That’s church for them. Frankly it doesn’t matter whether it’s Sunday morning or not, if the family devotional time is happening, that’s your ‘meeting together’ as church within your family unit. I would encourage worship, prayer, giving, communion to be a part of that too – but guess what? Communion can happen at dinner (the first communion was exactly that!), just being more intentional about remembering Christ and adding confession to the mix at a meal time.

Here’s a few pointers on how to do church intentionally with your kids:

  • Ask the Spirit to lead you

God himself is the one who directs our learning through Scripture. He might lead you to a passage, or he might show you or the kids what stands out today, so the conversation can head in the direction he wants it to go. I’m amazed at how often things I’ve never seen in Scripture before pop up because we prayed for the Spirit’s leading before we began.

  • Get the kids to be actively involved

That might mean reading the passage, or even choosing it – something that gives them ownership in the process. If they’re not great readers, get them to read one version and you read another so everyone gets to hear a ‘flowing’ rendition so they can comprehend what it’s saying. If pictures help them, let them follow through with their kids Bible version as you read it.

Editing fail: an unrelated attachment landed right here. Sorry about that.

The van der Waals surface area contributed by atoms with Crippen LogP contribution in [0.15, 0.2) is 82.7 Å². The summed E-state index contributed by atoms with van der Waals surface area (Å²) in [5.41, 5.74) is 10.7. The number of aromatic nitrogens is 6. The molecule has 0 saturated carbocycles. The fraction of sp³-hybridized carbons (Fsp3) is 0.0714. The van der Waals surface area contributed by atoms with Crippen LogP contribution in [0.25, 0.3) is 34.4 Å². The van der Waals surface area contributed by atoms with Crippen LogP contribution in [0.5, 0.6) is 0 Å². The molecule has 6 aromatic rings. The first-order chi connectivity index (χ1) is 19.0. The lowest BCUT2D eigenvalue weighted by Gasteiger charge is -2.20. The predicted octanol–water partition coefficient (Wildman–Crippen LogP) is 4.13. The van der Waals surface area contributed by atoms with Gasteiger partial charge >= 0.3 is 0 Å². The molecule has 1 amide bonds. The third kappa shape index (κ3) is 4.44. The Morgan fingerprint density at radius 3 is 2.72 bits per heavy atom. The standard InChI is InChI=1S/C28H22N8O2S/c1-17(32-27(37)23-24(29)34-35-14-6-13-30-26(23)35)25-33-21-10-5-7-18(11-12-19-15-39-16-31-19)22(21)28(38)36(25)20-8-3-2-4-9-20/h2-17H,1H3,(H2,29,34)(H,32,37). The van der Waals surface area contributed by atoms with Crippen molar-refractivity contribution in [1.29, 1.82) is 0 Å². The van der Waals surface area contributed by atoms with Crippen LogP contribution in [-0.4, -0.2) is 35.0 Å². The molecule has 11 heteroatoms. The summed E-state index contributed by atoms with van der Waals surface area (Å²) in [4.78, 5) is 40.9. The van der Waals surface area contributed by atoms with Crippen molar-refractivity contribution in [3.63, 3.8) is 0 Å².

• Ask them what stands out

Resist the urge to begin with ‘teaching’. By nature and experience you’re going to know more than they do, but if you ask them to talk about what they see first, it’ll give them ownership of the discussion. I promise you, when questions start to spew out from them, there’ll be plenty of time to teach. But I would suggest holding your knowledge back and encouraging them to find the answers with just some gentle guidance.

  • Decide on a ‘take-away’ together

Devotions should be more than just learning what happened – they should also point to spiritual formation. For example: now that we just learned that, what does it mean for us today, and what are we going to do about it?

  • Don’t make it any more complex than that

You might want to add worship, prayer, activities, craft, a movie that covers the same topic – or many other possibilities to your devotional time. But don’t obligate yourself to do something like that every time, or it’ll just hamper you starting. If you make the expectation just as simple as ‘let’s sit down together and read some Scripture and discuss it’, it’s really not too hard to get going.

Doing life together can (and should) be the context of ‘church’ for our kids. Family is where we learn and discover him intentionally together. Now is the perfect time to take hold of the mantle of ‘primary pastor’ for your kids, and enjoy being church together.